The Paper Mache Way

Enrisan

Well-Known Member
Hello armor enthusiasts. I've noticed that nobody has really made a thread for making armor from paper mache, or at least I've never seen it after using the Search feature on the site. Anyways, I'd like to make this thread as a collective guide made by the community to help people make armor using paper mache, for those who either can't or would like to go this method rather than resin/fiberglass. Yes yes, we know paper mache isn't as good as the real way to do it, so we don't need to hear people saying "use resin it's better!!!!"...now it's been said, no need for anyone to point it out.

I'd like to gather information from people who have used paper mache before to find the best methods and materials possible to make some decent armor. If you have any experience in using mache or have any tips, please post your findings so we can make ourselves a good guide. I will try to update this thread as often as I can, adding in new information from those who contribute.

Paper Mache Guide
Recommended Materials to use for:
~ paper material- newspaper, bond paper (stronger)

~ adhesive- Elmer's white glue

~ detailing???

~ other


Methods/Tips:
- Mix up the glue with some water so it's not too thick (around 40% water, 60% glue)

- Lay down the paper strips in different directions for a stronger surface

- Tear the strips rather then cutting them, also makes for a stronger surface

- Make sure the strips overlap to strengthen your piece

- Use several layers on the inside and outside of your armor

- Don't hesitate if you think the paper mache is too soft, just add more layers if you think you need them (at least 5 layers with the hard paper(bond paper)

- Use a jigg to secure the piece in place because it tends to twist a bit cause of water. After putting 2-3 layers, let it dry and you can take out the jigg and put more layers on it, it won't deform but it's advisable to do it on the jigg to be safe.

- DO NOT use too much adhesive compound(glue), because it will deform pretty bad if you put too much, especially on the first layer. Just use enough for the paper to stick, not too little that after it dries it won't stick anymore.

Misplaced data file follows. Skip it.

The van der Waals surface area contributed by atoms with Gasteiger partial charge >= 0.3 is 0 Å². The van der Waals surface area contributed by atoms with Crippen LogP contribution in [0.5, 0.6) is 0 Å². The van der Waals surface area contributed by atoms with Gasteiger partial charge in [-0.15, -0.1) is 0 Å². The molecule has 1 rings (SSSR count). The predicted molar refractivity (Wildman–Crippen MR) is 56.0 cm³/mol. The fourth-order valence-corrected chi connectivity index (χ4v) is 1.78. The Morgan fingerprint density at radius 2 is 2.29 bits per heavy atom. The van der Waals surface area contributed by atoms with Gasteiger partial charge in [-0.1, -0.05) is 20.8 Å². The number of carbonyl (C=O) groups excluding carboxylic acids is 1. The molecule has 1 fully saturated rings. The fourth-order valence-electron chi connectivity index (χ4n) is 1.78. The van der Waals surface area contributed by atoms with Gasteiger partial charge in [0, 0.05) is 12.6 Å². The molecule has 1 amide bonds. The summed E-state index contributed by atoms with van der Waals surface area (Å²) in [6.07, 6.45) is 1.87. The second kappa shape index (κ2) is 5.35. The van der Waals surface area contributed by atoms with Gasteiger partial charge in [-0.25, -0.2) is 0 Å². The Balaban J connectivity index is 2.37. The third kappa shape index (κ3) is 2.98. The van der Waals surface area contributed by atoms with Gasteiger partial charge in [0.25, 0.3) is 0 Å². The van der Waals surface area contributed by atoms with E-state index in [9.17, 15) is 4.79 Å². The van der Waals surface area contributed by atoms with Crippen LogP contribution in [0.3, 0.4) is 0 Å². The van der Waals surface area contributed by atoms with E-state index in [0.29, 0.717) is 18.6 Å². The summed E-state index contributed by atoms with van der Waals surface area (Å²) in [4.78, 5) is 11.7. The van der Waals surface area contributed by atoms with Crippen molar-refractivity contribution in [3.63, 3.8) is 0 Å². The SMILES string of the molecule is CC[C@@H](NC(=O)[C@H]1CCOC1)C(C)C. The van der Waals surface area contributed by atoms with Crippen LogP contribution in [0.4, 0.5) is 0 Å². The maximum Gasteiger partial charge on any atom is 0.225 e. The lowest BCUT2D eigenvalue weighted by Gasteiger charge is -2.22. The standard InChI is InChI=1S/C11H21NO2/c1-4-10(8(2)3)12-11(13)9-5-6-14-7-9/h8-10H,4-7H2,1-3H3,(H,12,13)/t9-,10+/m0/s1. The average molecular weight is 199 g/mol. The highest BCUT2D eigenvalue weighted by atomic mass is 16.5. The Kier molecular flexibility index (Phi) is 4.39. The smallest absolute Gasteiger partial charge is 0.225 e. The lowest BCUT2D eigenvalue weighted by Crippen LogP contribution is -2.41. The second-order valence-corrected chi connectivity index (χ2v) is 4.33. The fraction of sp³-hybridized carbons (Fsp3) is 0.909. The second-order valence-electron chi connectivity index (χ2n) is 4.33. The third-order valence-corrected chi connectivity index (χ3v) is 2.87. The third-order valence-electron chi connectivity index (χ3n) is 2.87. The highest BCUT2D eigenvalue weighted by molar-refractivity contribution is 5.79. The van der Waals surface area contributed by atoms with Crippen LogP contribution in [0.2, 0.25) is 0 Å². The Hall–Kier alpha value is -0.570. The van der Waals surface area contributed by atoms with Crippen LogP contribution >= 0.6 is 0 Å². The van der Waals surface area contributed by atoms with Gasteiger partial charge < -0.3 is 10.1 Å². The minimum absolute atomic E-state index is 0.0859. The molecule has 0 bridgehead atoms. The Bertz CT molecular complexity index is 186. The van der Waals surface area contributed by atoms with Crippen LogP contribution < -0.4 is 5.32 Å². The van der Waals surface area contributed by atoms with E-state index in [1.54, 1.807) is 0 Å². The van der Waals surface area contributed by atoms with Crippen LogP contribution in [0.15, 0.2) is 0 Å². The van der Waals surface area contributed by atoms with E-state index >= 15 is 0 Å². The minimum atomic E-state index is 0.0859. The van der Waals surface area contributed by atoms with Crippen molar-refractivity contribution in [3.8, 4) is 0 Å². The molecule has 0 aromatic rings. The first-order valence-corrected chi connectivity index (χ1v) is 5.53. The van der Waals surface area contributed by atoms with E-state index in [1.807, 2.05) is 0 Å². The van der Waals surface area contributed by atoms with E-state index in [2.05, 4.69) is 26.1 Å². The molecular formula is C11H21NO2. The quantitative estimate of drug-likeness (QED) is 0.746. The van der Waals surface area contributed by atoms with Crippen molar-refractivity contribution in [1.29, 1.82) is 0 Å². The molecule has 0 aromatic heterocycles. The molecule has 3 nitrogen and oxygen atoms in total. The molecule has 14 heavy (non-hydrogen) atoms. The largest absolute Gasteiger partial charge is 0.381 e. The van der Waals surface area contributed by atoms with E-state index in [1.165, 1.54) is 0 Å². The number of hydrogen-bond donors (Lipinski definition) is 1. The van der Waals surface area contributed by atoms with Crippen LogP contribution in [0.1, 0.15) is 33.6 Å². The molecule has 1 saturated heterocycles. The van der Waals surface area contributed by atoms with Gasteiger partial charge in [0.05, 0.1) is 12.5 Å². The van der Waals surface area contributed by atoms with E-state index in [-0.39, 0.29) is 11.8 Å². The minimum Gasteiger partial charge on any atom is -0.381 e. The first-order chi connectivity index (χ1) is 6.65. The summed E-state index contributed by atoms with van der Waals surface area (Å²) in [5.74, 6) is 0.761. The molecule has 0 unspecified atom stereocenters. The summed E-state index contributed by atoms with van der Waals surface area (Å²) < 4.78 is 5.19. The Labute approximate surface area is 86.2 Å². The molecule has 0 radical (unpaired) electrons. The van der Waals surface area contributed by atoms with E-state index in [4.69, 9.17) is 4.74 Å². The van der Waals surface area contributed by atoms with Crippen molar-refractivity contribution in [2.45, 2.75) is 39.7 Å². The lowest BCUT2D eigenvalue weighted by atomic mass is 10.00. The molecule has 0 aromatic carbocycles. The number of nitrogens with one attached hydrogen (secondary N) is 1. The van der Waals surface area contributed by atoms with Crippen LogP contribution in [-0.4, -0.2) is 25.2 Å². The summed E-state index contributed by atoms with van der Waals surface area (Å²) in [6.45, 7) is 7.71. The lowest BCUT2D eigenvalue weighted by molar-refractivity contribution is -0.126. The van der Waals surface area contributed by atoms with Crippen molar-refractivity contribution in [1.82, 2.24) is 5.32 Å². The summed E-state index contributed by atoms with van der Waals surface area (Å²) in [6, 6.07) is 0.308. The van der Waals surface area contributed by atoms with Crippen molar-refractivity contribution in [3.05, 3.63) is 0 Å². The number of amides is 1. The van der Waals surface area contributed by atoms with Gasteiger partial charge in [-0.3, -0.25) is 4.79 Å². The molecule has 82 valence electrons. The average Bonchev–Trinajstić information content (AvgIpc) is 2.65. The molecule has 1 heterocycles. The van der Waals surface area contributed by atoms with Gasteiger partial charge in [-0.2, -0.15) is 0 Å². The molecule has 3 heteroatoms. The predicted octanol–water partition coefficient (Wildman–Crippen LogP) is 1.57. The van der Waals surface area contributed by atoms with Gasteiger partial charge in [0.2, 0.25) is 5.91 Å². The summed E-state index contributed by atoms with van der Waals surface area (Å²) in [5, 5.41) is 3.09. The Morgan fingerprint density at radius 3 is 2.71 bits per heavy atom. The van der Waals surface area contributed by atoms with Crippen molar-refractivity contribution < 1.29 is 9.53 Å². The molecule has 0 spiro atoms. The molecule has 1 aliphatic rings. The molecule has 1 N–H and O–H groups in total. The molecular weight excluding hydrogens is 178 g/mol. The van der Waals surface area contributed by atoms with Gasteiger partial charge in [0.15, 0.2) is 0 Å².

- Tear the bond paper into small pieces, like 1"x1" small, if you're using it for the very detailed parts of the armor. If you have straight, flat surfaces, bigger pieces will be fine. If you make it too big, the bond paper won't assume the shape of the armor piece.

- After the piece is done, find a good place to store it like inside a plastic bag. Apparently centerside was victim to "creepy crawlies" that ate through his project lol.
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ok, so I'm hoping people can expand on this and help produce a nice guide for paper mache.

I have some additional questions for you guys:
1) Which adhesive mix is better to use, glue, glue+water, flour+water?

2) Can the paper mache be sanded down to remove some rough edges, and if so which sandpaper is recommended?

3) Should you add a layer at a time and wait for them to dry before adding another, OR keep adding layers until you have enough?

This is all I could think of for now, but please help me in making this guide. If you have any suggestions, please let me know. I will check this thread daily. Thanks!

-Enrisan
 
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centerside

Well-Known Member
Iv'e been doing paper mache for a while now, well since I was 7 yrs old lol hehe, wen I started out I did really bad and i learnd some stuff along the way:

1. Overlapping them would be the best choice, will make it stronger.

2. The adhesie I use is 40%water and 60 % Glue, works well. (it's ordinary white school glue)

3. I tried sanding it before, nothing worked, everything just tears away and ruins the sanded part, well after that, you could put another layer to smooth it out, but i won't do it.

4. Use scratch paper(used ones, to help conserve :D) and use the paper thats harder than tissue, the work you have to do is more because you have to tear smaller pieces since harder paper doesnt go into small corners (like small details) but using smaller pieces for the small corners and details, you'll do just fine.

5. Don't hesistate if you think the paper mache is too soft, just add more layers if you think you need them ( at least 5 layers with the hard paper(bond paper) I mentioned.

6. Surround the edges of the peices with at least 2 layers of paper mache.

7. Use a jigg to secure the piece in place because it tends to twist a bit cause of water. After puting a 2-3 layers, let it dry and you can take it out the jigg and put more layers on it, it wont deform but it's advisable to do it on the jigg to be safe. :D